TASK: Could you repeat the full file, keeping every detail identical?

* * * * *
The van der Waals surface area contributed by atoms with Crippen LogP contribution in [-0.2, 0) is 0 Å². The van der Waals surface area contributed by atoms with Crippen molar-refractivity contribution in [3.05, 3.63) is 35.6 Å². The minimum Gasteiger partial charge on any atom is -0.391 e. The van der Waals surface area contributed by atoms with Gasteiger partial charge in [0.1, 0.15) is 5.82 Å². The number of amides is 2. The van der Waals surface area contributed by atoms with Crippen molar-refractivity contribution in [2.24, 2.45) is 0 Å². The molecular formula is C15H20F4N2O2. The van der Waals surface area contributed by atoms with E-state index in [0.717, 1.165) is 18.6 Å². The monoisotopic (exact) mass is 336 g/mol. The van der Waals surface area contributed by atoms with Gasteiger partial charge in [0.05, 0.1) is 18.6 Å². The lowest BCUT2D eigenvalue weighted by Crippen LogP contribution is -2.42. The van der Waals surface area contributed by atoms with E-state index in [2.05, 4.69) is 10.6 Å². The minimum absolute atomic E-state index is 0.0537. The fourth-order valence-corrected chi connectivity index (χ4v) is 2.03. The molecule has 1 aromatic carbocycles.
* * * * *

The van der Waals surface area contributed by atoms with Crippen LogP contribution in [-0.2, 0) is 0 Å². The van der Waals surface area contributed by atoms with Crippen molar-refractivity contribution in [3.05, 3.63) is 35.6 Å². The minimum Gasteiger partial charge on any atom is -0.391 e. The van der Waals surface area contributed by atoms with Gasteiger partial charge in [0.1, 0.15) is 5.82 Å². The number of amides is 2. The van der Waals surface area contributed by atoms with Crippen molar-refractivity contribution in [2.24, 2.45) is 0 Å². The molecular formula is C15H20F4N2O2. The van der Waals surface area contributed by atoms with E-state index in [0.717, 1.165) is 18.6 Å². The monoisotopic (exact) mass is 336 g/mol. The van der Waals surface area contributed by atoms with Gasteiger partial charge in [0.05, 0.1) is 18.6 Å². The lowest BCUT2D eigenvalue weighted by Crippen LogP contribution is -2.42. The van der Waals surface area contributed by atoms with E-state index in [2.05, 4.69) is 10.6 Å². The minimum absolute atomic E-state index is 0.0537. The fourth-order valence-corrected chi connectivity index (χ4v) is 2.03. The molecule has 1 aromatic carbocycles.